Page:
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Am J Pathol. 2001 Nov;159(5):1661-70.

In vivo imaging of physiological angiogenesis from immature to preovulatory ovarian follicles.

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  • 1Institute for Clinical and Experimental Surgery, University of Saarland, Homburg/Saar, Germany.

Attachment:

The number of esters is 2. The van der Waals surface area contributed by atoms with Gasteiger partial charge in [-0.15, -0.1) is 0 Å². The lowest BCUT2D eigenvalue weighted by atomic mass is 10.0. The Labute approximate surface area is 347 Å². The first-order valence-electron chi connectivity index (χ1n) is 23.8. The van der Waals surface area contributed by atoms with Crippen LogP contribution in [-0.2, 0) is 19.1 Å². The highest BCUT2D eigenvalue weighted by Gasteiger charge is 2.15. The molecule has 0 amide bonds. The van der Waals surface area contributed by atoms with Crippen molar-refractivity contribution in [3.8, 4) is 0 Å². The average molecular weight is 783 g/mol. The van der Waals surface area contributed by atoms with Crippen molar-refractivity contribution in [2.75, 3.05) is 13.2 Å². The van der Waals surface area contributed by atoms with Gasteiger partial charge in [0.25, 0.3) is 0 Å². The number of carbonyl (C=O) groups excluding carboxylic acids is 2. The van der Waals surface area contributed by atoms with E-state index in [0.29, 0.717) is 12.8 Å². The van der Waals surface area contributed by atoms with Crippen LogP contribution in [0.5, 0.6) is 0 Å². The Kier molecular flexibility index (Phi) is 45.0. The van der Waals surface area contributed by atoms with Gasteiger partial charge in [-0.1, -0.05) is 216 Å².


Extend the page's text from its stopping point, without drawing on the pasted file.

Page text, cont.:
To develop a model for the study of physiological angiogenesis, we transplanted ovarian follicles onto striated muscle tissue and analyzed the process of microvascularization in vivo using repeated fluorescence microscopy. Follicles were mechanically isolated from unstimulated as well as pregnant mare's serum gonadotropin (PMSG)- or PMSG/luteinizing hormone (LH)-stimulated Syrian golden hamster ovaries and were transplanted as free grafts into dorsal skinfold chambers of untreated or synchronized hamsters. Follicles lacking thecal cell layers did not vascularize regardless whether harvested from unstimulated or PMSG-stimulated animals, but underwent granulosa cell apoptosis, as indicated in vivo by nuclear condensation and fragmentation of bisbenzimide-stained follicular tissue. In contrast, all follicles at 48 hours after PMSG treatment with a multilayered thecal shell exhibited initial signs of angiogenesis within 3 days. Vascularization was completed within 7 to 10 days, comprising a dense glomerulum-like microvascular network. Nature and extent of vascularization of follicles harvested at 72 hours after either PMSG or PMSG/LH treatment did not notably differ from each other when transplanted into the respective synchronized animals. However, follicles with PMSG/LH treatment revealed significantly larger microvessel diameters and higher capillary blood perfusion compared to follicles with sole PMSG treatment, probably reflecting the adaptation to the increased functional demand upon the LH surge. Using the unique experimental approach of ovarian follicle transplantation in the dorsal skinfold chamber of Syrian golden hamsters, we could show in vivo the developmental stage-dependent vascularization of follicular grafts with sustained potential to meet their metabolic demand by increased blood perfusion.

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